With the advance of cameras that spanned 150 degrees and over, America got a whole new way to depict itself.
Washington—Good for the NAACP. We need an honest conversation about the role of race and racism in the Tea Party.
When asked about his race on the census form, Barack Obama, the child of a white Kansan and black African, did not take the option of checking both “white” and “black” or “some other race.” Instead, he checked “black, African American or Negro.” By doing that, Obama probably did what was expected of him, but he also confirmed an enduring legacy of American racism. According to the Census Bureau, a little over 12 percent of Americans are “black, African American or Negro.” According to geneticist Mark Shriver, “the level of European ancestry in African-Americans averages about 20 percent.” Man
Walking across the Capitol lawns yesterday morning, a little Hispanic girl noticed something exciting: protesters massing on the steps, waving flags and chanting. “Look at all the signs here!” she exclaimed to her father (in a mixture of Spanish and English), pointing toward the white marble dome. Her father might have explained to her, however, that it wasn’t their protest. The family was there for an immigration reform rally, which drew at least 100,000 participants. Meanwhile, on the steps of the Capitol were tea partiers taking a last stand against health care reform.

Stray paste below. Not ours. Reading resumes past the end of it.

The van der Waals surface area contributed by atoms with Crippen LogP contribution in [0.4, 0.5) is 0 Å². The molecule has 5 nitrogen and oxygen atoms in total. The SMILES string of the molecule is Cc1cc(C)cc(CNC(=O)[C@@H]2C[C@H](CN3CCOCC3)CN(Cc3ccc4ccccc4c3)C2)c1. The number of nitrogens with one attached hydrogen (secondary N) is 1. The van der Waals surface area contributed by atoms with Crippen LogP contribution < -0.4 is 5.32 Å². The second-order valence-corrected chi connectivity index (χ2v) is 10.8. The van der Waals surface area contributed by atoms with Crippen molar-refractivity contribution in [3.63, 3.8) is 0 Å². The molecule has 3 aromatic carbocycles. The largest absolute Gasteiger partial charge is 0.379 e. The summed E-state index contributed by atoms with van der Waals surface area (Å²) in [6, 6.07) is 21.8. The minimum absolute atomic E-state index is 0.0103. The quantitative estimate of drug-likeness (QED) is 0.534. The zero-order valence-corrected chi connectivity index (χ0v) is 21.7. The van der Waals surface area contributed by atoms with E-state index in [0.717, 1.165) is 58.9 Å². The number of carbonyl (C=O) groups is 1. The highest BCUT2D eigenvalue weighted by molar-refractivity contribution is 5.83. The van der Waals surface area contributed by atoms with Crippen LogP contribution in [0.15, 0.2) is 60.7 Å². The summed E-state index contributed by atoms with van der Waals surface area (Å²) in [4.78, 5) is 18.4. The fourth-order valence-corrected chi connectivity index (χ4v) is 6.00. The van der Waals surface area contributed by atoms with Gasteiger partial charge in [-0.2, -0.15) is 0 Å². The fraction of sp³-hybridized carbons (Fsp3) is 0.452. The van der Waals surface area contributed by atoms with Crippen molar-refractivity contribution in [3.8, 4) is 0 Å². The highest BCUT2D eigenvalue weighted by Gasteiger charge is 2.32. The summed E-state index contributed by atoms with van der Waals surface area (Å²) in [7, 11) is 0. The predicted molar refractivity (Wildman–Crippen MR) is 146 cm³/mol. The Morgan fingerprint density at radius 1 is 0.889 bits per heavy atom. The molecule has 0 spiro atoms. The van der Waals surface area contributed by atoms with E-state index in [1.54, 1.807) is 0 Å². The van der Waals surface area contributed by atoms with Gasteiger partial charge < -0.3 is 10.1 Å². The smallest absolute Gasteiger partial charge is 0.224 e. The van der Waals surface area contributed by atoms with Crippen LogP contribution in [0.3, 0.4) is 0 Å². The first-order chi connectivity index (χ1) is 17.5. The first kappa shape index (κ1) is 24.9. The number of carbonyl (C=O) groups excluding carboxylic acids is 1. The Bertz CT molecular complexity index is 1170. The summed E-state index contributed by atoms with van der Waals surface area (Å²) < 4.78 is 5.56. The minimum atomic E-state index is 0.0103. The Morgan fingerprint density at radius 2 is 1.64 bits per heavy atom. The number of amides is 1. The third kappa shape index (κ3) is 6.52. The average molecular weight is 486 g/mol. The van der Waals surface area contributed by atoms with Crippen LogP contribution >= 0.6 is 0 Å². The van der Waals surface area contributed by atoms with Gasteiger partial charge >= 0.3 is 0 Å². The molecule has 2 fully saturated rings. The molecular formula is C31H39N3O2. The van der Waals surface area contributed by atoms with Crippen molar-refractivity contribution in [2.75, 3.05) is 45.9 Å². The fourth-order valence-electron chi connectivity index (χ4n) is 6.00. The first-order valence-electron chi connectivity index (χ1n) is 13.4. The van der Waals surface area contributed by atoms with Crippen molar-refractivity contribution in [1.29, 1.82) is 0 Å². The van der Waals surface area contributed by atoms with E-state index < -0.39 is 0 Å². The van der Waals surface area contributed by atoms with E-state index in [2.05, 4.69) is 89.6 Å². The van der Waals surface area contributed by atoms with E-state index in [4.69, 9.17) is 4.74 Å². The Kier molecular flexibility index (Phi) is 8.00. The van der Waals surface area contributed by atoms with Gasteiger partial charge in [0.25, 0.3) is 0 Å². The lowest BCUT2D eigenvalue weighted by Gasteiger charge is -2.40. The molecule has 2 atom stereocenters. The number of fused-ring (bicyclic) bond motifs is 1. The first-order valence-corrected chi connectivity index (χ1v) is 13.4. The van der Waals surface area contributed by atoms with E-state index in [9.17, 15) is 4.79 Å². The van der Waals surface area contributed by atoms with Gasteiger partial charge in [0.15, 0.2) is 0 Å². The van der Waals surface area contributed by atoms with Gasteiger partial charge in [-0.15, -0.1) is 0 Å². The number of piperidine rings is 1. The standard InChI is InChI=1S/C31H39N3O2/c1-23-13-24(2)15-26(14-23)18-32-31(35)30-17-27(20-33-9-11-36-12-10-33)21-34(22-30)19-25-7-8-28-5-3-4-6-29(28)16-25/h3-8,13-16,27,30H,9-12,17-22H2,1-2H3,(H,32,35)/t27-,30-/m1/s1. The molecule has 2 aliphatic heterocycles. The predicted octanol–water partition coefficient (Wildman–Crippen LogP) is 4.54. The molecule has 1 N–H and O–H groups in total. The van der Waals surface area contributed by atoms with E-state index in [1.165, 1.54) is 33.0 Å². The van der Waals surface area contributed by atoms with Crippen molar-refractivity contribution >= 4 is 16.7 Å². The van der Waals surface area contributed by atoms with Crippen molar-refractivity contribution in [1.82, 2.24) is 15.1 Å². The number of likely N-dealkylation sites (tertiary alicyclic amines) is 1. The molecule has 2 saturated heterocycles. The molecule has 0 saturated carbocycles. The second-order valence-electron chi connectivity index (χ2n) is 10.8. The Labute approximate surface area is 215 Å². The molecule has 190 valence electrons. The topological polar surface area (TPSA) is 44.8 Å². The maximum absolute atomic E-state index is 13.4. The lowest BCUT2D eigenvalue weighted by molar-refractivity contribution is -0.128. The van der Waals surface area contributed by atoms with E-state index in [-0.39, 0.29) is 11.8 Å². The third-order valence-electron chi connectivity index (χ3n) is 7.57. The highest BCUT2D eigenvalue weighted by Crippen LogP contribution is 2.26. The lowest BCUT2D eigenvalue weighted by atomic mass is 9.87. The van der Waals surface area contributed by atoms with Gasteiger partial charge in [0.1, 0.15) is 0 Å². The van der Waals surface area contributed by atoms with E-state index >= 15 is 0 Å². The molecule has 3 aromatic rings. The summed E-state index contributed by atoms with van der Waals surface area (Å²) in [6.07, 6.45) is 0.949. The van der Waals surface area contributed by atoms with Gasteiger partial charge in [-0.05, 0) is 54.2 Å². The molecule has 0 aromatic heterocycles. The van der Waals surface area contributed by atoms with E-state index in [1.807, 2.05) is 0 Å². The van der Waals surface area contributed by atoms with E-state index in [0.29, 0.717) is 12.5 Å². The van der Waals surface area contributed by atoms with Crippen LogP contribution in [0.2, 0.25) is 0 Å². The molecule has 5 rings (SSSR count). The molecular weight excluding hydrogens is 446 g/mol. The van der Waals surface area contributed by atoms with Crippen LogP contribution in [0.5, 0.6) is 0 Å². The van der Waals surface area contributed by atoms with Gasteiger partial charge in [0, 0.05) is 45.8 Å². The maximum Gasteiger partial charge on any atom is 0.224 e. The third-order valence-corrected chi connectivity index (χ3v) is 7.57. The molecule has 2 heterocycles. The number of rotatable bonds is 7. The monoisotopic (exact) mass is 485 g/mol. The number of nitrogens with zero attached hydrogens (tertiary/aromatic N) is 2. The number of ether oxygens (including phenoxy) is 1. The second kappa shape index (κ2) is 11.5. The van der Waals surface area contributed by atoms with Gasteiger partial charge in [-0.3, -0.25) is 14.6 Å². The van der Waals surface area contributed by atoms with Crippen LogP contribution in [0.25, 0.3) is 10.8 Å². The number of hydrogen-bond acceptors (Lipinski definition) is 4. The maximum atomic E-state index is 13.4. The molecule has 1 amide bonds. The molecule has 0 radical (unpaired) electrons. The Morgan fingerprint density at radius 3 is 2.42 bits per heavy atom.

A Race Against Death: Peter Bergson, America, and the Holocaust by David S. Wyman and Rafael Medoff (The New Press, 269 pp., $26.95) Twenty-five years ago, while researching Holocaust history for the Joint Distribution Committee in New York, and as I was preparing to immigrate to Israel, I came across a clipping from The New York Times from 1936.
Last July Clarence Thomas attended a private dinner in Washington with a handful of NAACP officials. This was shortly after he’d been nominated to the Supreme Court, and Thomas hoped to soften the antipathy of the black civil rights establishment toward him. Not a chance. He was soon trashed in public statements as a snake, a black copy of David Duke, “Bork in blackface,” and putty in the hands of his conservative white wife. Gary Franks, the first black Republican elected to the House of Representatives since 1932, got better treatment, but not much.